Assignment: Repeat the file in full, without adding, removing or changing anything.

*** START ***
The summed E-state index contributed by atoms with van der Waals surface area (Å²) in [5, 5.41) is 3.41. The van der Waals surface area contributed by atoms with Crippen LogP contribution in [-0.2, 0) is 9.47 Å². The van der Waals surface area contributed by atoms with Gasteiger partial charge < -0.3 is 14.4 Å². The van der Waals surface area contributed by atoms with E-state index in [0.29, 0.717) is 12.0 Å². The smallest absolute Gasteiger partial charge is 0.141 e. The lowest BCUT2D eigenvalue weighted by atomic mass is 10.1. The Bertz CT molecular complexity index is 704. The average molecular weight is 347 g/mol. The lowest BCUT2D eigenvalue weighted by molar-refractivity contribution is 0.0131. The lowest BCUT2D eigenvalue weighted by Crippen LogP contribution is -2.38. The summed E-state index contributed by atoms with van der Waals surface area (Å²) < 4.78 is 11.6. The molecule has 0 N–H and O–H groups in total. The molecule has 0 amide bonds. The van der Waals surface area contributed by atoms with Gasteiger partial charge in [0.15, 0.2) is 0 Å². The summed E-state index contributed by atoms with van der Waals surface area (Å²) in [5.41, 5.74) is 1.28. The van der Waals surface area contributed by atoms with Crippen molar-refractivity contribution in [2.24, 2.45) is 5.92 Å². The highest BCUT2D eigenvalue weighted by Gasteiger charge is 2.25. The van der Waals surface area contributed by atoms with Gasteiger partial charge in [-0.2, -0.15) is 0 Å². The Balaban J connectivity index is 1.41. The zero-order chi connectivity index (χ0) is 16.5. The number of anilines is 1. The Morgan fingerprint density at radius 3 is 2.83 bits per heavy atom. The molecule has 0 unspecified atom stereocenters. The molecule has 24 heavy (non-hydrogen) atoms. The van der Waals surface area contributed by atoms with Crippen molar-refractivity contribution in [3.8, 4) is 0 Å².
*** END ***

The summed E-state index contributed by atoms with van der Waals surface area (Å²) in [5, 5.41) is 3.41. The van der Waals surface area contributed by atoms with Crippen LogP contribution in [-0.2, 0) is 9.47 Å². The van der Waals surface area contributed by atoms with Gasteiger partial charge < -0.3 is 14.4 Å². The van der Waals surface area contributed by atoms with E-state index in [0.29, 0.717) is 12.0 Å². The smallest absolute Gasteiger partial charge is 0.141 e. The lowest BCUT2D eigenvalue weighted by atomic mass is 10.1. The Bertz CT molecular complexity index is 704. The average molecular weight is 347 g/mol. The lowest BCUT2D eigenvalue weighted by molar-refractivity contribution is 0.0131. The lowest BCUT2D eigenvalue weighted by Crippen LogP contribution is -2.38. The summed E-state index contributed by atoms with van der Waals surface area (Å²) < 4.78 is 11.6. The molecule has 0 N–H and O–H groups in total. The molecule has 0 amide bonds. The van der Waals surface area contributed by atoms with Gasteiger partial charge in [0.15, 0.2) is 0 Å². The summed E-state index contributed by atoms with van der Waals surface area (Å²) in [5.41, 5.74) is 1.28. The van der Waals surface area contributed by atoms with Crippen molar-refractivity contribution in [2.24, 2.45) is 5.92 Å². The highest BCUT2D eigenvalue weighted by Gasteiger charge is 2.25. The van der Waals surface area contributed by atoms with Gasteiger partial charge in [-0.2, -0.15) is 0 Å². The Balaban J connectivity index is 1.41. The zero-order chi connectivity index (χ0) is 16.5. The number of anilines is 1. The Morgan fingerprint density at radius 3 is 2.83 bits per heavy atom. The molecule has 0 unspecified atom stereocenters. The molecule has 24 heavy (non-hydrogen) atoms. The van der Waals surface area contributed by atoms with Crippen molar-refractivity contribution in [3.8, 4) is 0 Å².